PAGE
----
Rabat - The Secretary of State in charge of water, Charafat Afilal, has warned that “Sefrou is suffering from extreme pressure and unreasonable exploitation of water resources.”
Rabat – The Secretary of State in charge of water, Charafat Afilal, has warned that “Sefrou is suffering from extreme pressure and unreasonable exploitation of water resources.”
During a working session held in Sefrou’s provincial house on August 17, Afilal stated that the drain on the province’s water supply requires that “strict measures” must be taken.
The province’s low water supply is caused by the high exploitation of water resources for various means, especially agriculture, said the Secretariat of State in charge of water in a communique.
The situation has also been aggravated by other factors related to climate change and by a decrease of water levels due to drought over the last two years.
The meeting was also intended as an opportunity to present solutions to the water shortage.
Fortifying Water Supplies
The secretary announced several measures that will help reinforce water security and develop water resources, emphasizing the necessity to adopt lasting development models based on participatory and solidarity approaches.
The project is intended to strengthen drinking water supplies in the towns of Ribat El Kheir and the center of Oulad Mkoudou through several phases.
The first phase seeks to retrofit drilling at Oulad Mkoudou with an application rate of 80 l/s.
The second phase aims to improve water supplies through the creation of two unit flow stations of a capacity rate of 50 l/s.
The third measure will consist of the installation of a water supply pipe on 10.5 kilometers and an aligning device for electric conductors.
The last phase will be to provide an elevated storage capacity of 500 m3 in Ribat El Kheir.
The state’s general budget allocated MAD 18 million for this project. The construction works are expected to take eight months.
The project seeks to reduce Ribat El Kheir’s deficit in the production of drinking water, recorded for the second summer season, caused by the decline in the productivity of the ground water resources exploited by the National Office for Electricity and Potable Water (ONEE) in the
vicinity of this center. The flow that will be established is expected to satisfy the needs of Sefrou until 2040.
Douar Mqatla will also benefit from this project. The town will also benefit from another project aimed to provide the town with access to drinking water.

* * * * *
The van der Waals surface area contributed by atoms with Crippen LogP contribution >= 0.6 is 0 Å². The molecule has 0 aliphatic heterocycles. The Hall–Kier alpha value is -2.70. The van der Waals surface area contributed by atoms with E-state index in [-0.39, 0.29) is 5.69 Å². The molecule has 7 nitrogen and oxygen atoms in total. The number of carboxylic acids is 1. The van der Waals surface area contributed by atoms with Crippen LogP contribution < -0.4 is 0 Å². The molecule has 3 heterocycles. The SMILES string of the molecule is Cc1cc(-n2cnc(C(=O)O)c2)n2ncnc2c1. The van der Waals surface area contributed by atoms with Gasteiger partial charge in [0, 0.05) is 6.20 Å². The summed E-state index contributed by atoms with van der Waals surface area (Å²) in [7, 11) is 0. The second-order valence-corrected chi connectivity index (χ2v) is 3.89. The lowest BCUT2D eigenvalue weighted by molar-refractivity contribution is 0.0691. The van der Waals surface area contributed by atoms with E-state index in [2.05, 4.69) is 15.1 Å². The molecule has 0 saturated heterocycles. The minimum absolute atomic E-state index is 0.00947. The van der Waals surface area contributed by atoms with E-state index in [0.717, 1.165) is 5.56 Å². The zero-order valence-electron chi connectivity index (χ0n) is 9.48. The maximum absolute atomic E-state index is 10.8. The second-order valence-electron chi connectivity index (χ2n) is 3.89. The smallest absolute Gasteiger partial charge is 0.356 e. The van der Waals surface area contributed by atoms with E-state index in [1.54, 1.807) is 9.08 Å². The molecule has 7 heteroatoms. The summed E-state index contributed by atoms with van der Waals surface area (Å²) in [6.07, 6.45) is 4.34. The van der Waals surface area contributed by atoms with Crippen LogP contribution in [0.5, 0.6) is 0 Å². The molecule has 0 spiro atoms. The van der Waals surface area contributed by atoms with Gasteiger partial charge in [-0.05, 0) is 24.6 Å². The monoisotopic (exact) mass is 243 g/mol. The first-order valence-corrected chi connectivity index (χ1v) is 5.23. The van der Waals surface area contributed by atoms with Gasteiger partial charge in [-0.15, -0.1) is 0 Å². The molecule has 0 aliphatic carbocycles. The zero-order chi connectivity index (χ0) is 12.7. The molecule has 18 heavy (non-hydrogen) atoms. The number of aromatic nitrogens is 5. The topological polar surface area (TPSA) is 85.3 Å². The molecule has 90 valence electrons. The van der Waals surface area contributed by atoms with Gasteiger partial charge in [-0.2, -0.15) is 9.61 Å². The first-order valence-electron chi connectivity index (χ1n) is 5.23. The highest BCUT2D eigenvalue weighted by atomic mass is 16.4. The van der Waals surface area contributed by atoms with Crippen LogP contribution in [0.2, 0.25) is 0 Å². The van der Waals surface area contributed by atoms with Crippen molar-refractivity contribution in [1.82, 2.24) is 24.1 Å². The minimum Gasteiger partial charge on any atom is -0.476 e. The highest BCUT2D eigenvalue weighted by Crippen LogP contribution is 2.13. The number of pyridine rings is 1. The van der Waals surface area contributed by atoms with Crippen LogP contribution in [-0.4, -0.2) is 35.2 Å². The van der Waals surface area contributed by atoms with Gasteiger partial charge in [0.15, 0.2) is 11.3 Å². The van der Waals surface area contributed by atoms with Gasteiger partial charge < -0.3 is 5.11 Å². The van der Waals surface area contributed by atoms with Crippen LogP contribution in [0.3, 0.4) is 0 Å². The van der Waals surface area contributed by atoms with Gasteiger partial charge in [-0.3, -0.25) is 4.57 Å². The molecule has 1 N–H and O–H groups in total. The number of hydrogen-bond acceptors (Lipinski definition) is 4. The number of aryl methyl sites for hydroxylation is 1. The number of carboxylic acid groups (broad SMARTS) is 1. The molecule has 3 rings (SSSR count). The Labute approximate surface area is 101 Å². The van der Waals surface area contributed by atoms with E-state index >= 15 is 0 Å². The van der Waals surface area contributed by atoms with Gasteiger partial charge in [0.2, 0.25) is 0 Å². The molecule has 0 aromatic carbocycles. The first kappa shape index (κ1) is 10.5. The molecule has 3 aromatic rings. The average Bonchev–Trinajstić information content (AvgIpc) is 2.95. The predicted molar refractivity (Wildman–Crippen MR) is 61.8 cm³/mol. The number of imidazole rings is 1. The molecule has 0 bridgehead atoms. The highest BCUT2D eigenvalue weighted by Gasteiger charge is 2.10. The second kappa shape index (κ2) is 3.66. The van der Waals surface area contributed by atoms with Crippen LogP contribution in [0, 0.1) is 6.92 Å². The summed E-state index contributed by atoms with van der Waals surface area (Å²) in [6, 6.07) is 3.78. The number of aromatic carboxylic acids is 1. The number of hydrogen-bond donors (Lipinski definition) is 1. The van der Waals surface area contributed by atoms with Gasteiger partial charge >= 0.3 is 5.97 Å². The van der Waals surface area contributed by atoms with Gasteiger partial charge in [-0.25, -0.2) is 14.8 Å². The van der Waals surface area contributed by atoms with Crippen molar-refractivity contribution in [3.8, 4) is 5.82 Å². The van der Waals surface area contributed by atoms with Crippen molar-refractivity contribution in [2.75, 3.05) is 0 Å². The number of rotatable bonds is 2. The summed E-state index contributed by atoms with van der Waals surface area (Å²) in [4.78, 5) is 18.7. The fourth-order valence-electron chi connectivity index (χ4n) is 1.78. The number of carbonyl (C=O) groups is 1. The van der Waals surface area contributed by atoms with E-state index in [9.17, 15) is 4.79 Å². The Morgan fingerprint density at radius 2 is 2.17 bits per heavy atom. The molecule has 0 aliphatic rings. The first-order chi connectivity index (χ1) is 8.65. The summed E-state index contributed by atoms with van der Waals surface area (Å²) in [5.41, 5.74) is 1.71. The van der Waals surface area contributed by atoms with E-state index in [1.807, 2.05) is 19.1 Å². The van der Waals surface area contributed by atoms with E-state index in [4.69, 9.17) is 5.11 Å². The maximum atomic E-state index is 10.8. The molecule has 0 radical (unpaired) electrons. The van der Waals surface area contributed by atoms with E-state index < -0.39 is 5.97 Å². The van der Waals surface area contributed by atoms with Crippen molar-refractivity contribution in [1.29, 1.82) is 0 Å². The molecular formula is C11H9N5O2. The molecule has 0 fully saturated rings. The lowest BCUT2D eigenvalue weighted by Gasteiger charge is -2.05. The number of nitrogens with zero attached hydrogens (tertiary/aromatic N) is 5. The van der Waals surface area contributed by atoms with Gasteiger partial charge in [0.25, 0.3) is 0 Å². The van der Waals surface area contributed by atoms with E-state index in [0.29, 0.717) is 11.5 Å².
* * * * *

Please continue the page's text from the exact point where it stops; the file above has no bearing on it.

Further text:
Sefrou’s Mdez Dam
A dam will also be constructed in the Sefrou province, announced Afilal. The project is intended to have an important socio-economic impact on the province, providing new employment opportunities, and improvement of skills of the local workforce, and the development of eco-tourism in the area.
“Through the completion of the works, drinking water to neighboring centers will be provided, with the possibility of producing hydroelectric power,” Afilal said.
The Sefrou province dam project has received a budget of MAD 1.4 billion. Construction started in 2014 and is expected to be completed by the end of the 2018.
The problem of water scarcity has recently become the focus of discussions by the Moroccan government.
During a parliamentary session on July 25, Head of Government Saadeddine El Othmani warned that “Morocco is suffering from a lack of water supply and a rise of demand.”
“Year after year, there is a deficit between water demand and supply,” said El Othmani. Studies conducted by Moroccan authorities have shown that the annual water per capita share have been dropping at an alarming rate.
“In 1980, the amount of water available was up to 2500 cubic meters per capita; however, the share dropped drastically to 720 cubic meters per capita in 2013,” the Head of Government said.
The working session was held as part of the Secretariat’s visits to municipalities suffering from problems related to potable water supply, and saw the presence of provincial governor, Abdelhak Hamdaou, President of Sefrou’s Regional Council, Mohamed Ozlamad, presidents of municipalities, representatives of external services, representatives of the National Office for Electricity and Potable Water (ONEE), as well as several parliamentarians and elected representatives.